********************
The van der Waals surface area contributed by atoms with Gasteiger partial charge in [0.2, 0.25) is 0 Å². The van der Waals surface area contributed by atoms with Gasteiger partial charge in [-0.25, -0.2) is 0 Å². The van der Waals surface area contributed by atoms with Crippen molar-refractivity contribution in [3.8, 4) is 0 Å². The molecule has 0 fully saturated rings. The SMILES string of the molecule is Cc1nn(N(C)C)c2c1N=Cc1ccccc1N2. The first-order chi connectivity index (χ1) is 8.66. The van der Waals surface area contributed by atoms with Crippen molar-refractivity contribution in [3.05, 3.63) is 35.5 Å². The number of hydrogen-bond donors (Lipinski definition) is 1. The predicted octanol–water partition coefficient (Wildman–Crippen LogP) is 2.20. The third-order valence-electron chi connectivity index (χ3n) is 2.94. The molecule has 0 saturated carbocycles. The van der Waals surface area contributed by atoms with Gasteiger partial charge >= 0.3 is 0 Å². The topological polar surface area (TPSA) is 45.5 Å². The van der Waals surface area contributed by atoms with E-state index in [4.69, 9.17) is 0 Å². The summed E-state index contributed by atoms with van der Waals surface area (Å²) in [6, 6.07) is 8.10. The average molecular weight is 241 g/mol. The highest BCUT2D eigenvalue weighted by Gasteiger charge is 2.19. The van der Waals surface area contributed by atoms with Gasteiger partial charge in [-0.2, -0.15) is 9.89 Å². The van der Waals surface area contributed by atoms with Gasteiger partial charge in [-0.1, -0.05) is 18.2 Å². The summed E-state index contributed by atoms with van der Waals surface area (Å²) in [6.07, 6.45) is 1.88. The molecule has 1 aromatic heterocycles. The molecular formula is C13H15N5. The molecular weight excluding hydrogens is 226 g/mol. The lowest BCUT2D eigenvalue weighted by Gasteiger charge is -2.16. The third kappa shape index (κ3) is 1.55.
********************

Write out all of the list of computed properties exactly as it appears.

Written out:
The van der Waals surface area contributed by atoms with Gasteiger partial charge in [0.2, 0.25) is 0 Å². The van der Waals surface area contributed by atoms with Gasteiger partial charge in [-0.25, -0.2) is 0 Å². The van der Waals surface area contributed by atoms with Crippen molar-refractivity contribution in [3.8, 4) is 0 Å². The molecule has 0 fully saturated rings. The SMILES string of the molecule is Cc1nn(N(C)C)c2c1N=Cc1ccccc1N2. The first-order chi connectivity index (χ1) is 8.66. The van der Waals surface area contributed by atoms with Crippen molar-refractivity contribution in [3.05, 3.63) is 35.5 Å². The number of hydrogen-bond donors (Lipinski definition) is 1. The predicted octanol–water partition coefficient (Wildman–Crippen LogP) is 2.20. The third-order valence-electron chi connectivity index (χ3n) is 2.94. The molecule has 0 saturated carbocycles. The van der Waals surface area contributed by atoms with Gasteiger partial charge >= 0.3 is 0 Å². The topological polar surface area (TPSA) is 45.5 Å². The van der Waals surface area contributed by atoms with E-state index in [4.69, 9.17) is 0 Å². The summed E-state index contributed by atoms with van der Waals surface area (Å²) in [6, 6.07) is 8.10. The average molecular weight is 241 g/mol. The highest BCUT2D eigenvalue weighted by Gasteiger charge is 2.19. The van der Waals surface area contributed by atoms with Gasteiger partial charge in [-0.2, -0.15) is 9.89 Å². The van der Waals surface area contributed by atoms with Gasteiger partial charge in [-0.1, -0.05) is 18.2 Å². The summed E-state index contributed by atoms with van der Waals surface area (Å²) in [6.07, 6.45) is 1.88. The molecule has 1 aromatic heterocycles. The molecular formula is C13H15N5. The molecular weight excluding hydrogens is 226 g/mol. The lowest BCUT2D eigenvalue weighted by Gasteiger charge is -2.16. The third kappa shape index (κ3) is 1.55.